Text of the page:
Of the approximately 20 PGA Tour members for the 2016-17 season who either live or were born in Georgia, the only one to qualify for the year-opening Tournament of Champions wasn’t even a full-time player on the tour at the time of his victory.
Augusta native Vaughn Taylor scored perhaps the most unexpected win on the PGA Tour last year, coming from six shots back after 54 holes to edge out Phil Mickelson at Pebble Beach to revive a once-promising but long dormant career.
Taylor won twice in his first two seasons on the PGA Tour (2005 and ’06) and his consistently successful play those two years earned him a spot on the 2006 U.S. Ryder Cup team.
For the next four years, Taylor made at least one or two strong runs annually at victory, coming close at Bay Hill and the Heritage Classic in 2007, finishing one shot out of playoff in ’08 and losing playoffs to Matt Kuchar at Turning Stone Resort in ’09 and to Anthony Kim in Houston in ’10, one week prior to the Masters.
Thanks to a tie for fifth in the FedExCup Playoffs opener later in 2010, Taylor nearly qualified for the Tour Championship for the first time, but it turned out to be the last time his name appeared near the top of a leader board at the end of a tournament for some time.
After placing 35th in the FedExCup standings in 2010, Taylor fell to 116th in 2011, failing to record a single top-10 finish. He slipped to 136 the next year, again without a top 10, and after dropping farther down the points standings in 2013, made just three starts in 2014, spending most of the year on the Web.com Tour.
Taylor played respectably that year on the Web.com Tour, and split his 2015 season almost evenly between the two tours, making a combined 20 starts with 11 finishes in the top-25. He twice tied for 10th on the PGA Tour, one more than the previous four seasons combined, with one of those coming at Pebble Beach.
Playing off his past champions status on the PGA Tour, Taylor got into two events at the start of the 2015-16 season and tied for 20th in the second tier event in Mississippi. But he began 2016 on the Web.com Tour in Panama, missing the cut there before withdrawing the next week in Colombia with apparent food poisoning.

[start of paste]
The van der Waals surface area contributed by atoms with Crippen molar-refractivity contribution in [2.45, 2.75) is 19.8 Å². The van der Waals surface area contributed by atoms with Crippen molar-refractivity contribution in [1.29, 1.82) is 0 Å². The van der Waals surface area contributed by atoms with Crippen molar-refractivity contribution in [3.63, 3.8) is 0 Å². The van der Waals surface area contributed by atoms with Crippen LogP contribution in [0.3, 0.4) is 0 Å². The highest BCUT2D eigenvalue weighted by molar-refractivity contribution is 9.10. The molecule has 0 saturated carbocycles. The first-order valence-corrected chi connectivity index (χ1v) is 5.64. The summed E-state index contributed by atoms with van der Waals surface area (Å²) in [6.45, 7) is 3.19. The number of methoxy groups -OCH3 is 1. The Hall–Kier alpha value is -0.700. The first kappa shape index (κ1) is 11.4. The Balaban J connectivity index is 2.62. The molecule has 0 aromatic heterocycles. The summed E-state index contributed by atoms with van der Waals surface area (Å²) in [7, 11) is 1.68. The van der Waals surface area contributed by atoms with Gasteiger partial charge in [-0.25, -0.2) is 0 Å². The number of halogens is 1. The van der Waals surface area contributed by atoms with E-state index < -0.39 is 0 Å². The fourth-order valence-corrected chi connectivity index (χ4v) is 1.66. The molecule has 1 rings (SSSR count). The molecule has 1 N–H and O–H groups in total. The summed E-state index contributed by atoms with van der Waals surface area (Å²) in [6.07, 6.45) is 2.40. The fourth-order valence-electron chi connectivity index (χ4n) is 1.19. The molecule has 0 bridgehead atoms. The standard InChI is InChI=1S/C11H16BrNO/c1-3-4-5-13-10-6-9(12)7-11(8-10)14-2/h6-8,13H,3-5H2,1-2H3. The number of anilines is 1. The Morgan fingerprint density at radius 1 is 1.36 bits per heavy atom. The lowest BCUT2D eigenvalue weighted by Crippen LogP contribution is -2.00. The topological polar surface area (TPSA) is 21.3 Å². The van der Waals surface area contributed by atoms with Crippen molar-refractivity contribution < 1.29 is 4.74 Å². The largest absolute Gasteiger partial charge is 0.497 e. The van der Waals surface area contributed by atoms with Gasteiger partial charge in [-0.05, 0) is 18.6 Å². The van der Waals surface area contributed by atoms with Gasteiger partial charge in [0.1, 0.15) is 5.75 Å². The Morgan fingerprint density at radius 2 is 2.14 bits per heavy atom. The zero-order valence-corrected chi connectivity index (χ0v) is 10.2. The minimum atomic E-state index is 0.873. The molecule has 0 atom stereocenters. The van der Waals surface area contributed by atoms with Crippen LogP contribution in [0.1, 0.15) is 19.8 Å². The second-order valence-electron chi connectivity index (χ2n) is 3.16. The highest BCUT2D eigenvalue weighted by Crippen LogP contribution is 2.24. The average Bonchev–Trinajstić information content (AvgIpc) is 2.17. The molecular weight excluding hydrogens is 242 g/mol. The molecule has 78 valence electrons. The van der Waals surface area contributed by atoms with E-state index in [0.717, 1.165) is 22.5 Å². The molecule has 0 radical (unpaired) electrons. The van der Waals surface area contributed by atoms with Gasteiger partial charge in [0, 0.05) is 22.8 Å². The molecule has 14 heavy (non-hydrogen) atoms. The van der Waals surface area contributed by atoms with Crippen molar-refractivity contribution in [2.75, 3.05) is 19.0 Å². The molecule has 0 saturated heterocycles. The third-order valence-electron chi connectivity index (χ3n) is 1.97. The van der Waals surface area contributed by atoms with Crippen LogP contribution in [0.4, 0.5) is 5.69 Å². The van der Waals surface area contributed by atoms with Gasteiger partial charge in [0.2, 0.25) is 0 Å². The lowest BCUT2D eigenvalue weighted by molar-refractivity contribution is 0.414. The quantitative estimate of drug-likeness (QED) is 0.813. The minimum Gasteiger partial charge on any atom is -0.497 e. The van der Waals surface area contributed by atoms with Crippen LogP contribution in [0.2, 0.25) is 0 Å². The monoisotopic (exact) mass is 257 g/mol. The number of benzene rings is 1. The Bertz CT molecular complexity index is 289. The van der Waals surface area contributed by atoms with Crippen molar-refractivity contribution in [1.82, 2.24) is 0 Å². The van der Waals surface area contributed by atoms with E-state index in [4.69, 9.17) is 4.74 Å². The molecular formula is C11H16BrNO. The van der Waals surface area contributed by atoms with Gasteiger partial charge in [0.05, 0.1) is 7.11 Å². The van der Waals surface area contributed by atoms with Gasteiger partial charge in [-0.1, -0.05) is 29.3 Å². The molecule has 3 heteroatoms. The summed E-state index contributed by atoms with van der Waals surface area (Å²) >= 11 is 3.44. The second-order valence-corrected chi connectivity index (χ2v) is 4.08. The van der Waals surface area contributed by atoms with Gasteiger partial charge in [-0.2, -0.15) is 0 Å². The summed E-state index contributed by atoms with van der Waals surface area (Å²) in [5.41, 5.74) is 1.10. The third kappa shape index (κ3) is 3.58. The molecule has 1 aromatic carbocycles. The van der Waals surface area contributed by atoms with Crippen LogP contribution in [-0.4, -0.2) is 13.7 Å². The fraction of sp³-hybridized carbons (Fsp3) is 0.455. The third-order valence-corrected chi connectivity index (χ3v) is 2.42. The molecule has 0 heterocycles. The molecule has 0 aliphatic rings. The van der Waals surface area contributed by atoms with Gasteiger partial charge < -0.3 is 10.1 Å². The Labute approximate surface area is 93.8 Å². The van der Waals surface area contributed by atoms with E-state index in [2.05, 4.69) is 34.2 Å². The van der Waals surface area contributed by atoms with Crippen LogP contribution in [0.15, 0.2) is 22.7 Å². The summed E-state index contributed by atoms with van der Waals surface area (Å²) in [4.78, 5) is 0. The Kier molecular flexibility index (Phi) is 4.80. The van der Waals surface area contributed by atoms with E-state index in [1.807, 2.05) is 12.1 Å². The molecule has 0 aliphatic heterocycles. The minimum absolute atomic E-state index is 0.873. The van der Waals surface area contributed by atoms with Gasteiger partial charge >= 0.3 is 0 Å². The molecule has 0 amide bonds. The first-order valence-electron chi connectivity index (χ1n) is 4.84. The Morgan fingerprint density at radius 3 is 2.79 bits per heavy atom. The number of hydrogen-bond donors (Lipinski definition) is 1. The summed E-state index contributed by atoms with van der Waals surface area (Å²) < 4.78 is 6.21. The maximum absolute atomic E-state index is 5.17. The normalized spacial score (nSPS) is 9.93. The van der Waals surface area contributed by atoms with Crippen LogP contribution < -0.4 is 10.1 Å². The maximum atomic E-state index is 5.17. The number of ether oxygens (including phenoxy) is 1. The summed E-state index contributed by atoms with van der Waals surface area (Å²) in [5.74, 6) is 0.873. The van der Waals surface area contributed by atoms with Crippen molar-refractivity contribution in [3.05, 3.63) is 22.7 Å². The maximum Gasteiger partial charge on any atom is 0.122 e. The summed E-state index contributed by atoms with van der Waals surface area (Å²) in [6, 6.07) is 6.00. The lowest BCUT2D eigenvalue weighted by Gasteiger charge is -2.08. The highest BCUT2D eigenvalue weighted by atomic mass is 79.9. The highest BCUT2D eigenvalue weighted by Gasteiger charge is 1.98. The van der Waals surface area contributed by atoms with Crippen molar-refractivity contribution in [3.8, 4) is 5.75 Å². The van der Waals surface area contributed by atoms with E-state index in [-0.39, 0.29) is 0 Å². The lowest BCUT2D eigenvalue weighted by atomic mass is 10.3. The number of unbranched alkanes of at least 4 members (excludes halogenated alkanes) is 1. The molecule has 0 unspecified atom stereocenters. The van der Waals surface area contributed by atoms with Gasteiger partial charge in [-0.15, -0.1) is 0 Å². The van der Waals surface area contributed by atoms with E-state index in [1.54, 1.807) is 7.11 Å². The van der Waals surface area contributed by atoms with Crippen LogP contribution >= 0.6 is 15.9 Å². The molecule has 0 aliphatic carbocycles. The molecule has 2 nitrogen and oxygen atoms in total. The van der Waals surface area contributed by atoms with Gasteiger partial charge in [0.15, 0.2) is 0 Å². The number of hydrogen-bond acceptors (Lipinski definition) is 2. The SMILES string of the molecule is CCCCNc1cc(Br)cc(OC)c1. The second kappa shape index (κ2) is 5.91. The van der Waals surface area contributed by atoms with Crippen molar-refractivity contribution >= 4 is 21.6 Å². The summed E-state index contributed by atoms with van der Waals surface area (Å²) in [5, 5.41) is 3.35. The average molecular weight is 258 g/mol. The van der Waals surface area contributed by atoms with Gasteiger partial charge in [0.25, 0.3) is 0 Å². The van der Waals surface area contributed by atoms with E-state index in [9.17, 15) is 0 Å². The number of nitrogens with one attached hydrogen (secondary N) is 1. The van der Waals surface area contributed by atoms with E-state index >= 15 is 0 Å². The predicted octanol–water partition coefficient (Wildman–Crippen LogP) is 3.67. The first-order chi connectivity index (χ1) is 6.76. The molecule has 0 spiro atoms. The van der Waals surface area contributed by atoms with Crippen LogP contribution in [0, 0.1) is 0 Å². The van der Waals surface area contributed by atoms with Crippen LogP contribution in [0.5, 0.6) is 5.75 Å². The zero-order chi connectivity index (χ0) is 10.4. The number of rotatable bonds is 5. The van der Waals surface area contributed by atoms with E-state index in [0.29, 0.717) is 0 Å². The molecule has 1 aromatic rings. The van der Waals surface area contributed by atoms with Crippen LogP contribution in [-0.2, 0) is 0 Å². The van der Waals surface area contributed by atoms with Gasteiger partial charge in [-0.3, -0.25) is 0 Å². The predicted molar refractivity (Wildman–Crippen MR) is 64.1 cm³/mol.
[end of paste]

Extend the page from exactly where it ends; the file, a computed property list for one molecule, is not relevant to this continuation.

Instead of flying home to Augusta, Taylor headed for the West Coast, where he was the first alternate for the Pebble Beach Pro-Am. He got into the field a few days prior to the tournament, and for the first three rounds, continued his excellent play from the previous year at the three courses used for tournament play.
Taylor opened with a 70 at Pebble Beach, followed with a 68 highlighted by eight birdies on the difficult Spyglass Hill Course, and overcame some problems midway through the third round at Monterrey Peninsula for a 67. Taylor was 4-under after four holes that day after opening his round with an eagle, and closed with three birdies on his final six holes to finish the day tied for eighth.
Thanks to three birdies on his first four holes to start the final round at Pebble Beach, Taylor moved into contention, but was still a few shots behind Mickelson. Taylor turned in 2-under 34 despite spending much of the opening nine in the sand, resulting in a pair of bogeys against four birdies, one of which came after driving into a fairway bunker on the par-4 fourth hole.
Still several shots back of the leader with nine holes to play, Taylor made his move with birdies at 10 and 13, hitting his approach shots from the same yardage (139) to inside 10 feet on the 10th and inside five feet on the 13th. A precise wedge to the difficult par-5 14th led to another birdie, and he got a nice break at the 15th when his second shot deflected off his playing partner’s ball and wound up two feet from the hole for a third straight birdie.
With Mickelson hovering around par most of the day, Taylor surged to the front with a fourth straight birdie at the 16th, rolling in a putt from just under 30 feet. He had excellent birdie opportunities at 17 and 18 but narrowly missed both, finishing the day with a 65 to put him in the clubhouse at 17-under, two ahead of Mickelson, who had three holes to play.
With a clutch par-saving putt at 16 and a birdie at 17, Mickelson gave himself a chance to force a playoff after hitting his second shot just short of the green on the par-5 18th. He left himself a 5-footer for birdie but lipped out the putt, giving Taylor the victory without having to go extra holes.
“Just absolutely amazing,” Taylor said in his media interview after his win. “I can’t believe I’m actually sitting here right now. Didn’t know it would ever happen again, to be honest. Just lost a lot of confidence, lost a good bit of my game. I just kept working, kept grinding, and kept at it.”